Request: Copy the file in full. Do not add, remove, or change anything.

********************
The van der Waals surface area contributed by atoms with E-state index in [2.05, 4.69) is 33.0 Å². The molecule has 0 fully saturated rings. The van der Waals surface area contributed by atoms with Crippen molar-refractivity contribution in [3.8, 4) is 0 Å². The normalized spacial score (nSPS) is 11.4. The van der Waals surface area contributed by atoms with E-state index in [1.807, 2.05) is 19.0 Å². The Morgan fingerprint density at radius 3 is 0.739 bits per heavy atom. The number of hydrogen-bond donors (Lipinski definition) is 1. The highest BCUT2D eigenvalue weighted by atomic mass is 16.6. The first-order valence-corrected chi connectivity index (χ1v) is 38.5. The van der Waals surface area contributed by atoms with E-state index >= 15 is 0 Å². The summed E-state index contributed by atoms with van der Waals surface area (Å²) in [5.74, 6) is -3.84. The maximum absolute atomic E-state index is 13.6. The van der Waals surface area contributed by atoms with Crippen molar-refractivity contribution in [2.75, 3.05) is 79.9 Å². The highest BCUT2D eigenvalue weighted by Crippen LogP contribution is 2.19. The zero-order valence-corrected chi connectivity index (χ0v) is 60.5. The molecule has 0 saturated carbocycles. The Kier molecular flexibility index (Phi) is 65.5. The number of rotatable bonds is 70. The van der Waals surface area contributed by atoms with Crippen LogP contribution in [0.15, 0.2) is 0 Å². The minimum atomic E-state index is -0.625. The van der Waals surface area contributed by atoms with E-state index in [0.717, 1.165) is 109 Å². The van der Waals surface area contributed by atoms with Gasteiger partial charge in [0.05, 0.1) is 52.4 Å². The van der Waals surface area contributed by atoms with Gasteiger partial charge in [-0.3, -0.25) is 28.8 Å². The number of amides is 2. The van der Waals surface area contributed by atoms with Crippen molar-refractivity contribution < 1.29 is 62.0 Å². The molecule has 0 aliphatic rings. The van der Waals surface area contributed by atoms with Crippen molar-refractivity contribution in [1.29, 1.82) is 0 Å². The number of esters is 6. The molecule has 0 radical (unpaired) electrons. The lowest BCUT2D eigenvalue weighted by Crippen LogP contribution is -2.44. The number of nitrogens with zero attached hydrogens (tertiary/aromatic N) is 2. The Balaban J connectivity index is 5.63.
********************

The van der Waals surface area contributed by atoms with E-state index in [2.05, 4.69) is 33.0 Å². The molecule has 0 fully saturated rings. The van der Waals surface area contributed by atoms with Crippen molar-refractivity contribution in [3.8, 4) is 0 Å². The normalized spacial score (nSPS) is 11.4. The van der Waals surface area contributed by atoms with E-state index in [1.807, 2.05) is 19.0 Å². The Morgan fingerprint density at radius 3 is 0.739 bits per heavy atom. The number of hydrogen-bond donors (Lipinski definition) is 1. The highest BCUT2D eigenvalue weighted by atomic mass is 16.6. The first-order valence-corrected chi connectivity index (χ1v) is 38.5. The van der Waals surface area contributed by atoms with E-state index >= 15 is 0 Å². The summed E-state index contributed by atoms with van der Waals surface area (Å²) in [5.74, 6) is -3.84. The maximum absolute atomic E-state index is 13.6. The van der Waals surface area contributed by atoms with Crippen molar-refractivity contribution in [2.75, 3.05) is 79.9 Å². The highest BCUT2D eigenvalue weighted by Crippen LogP contribution is 2.19. The zero-order valence-corrected chi connectivity index (χ0v) is 60.5. The molecule has 0 saturated carbocycles. The Kier molecular flexibility index (Phi) is 65.5. The number of rotatable bonds is 70. The van der Waals surface area contributed by atoms with Crippen LogP contribution in [0.15, 0.2) is 0 Å². The minimum atomic E-state index is -0.625. The van der Waals surface area contributed by atoms with E-state index in [0.717, 1.165) is 109 Å². The van der Waals surface area contributed by atoms with Gasteiger partial charge in [0.05, 0.1) is 52.4 Å². The van der Waals surface area contributed by atoms with Gasteiger partial charge in [-0.3, -0.25) is 28.8 Å². The number of amides is 2. The van der Waals surface area contributed by atoms with Crippen molar-refractivity contribution < 1.29 is 62.0 Å². The molecule has 0 aliphatic rings. The van der Waals surface area contributed by atoms with Crippen molar-refractivity contribution in [1.29, 1.82) is 0 Å². The number of esters is 6. The molecule has 0 radical (unpaired) electrons. The lowest BCUT2D eigenvalue weighted by Crippen LogP contribution is -2.44. The number of nitrogens with zero attached hydrogens (tertiary/aromatic N) is 2. The Balaban J connectivity index is 5.63.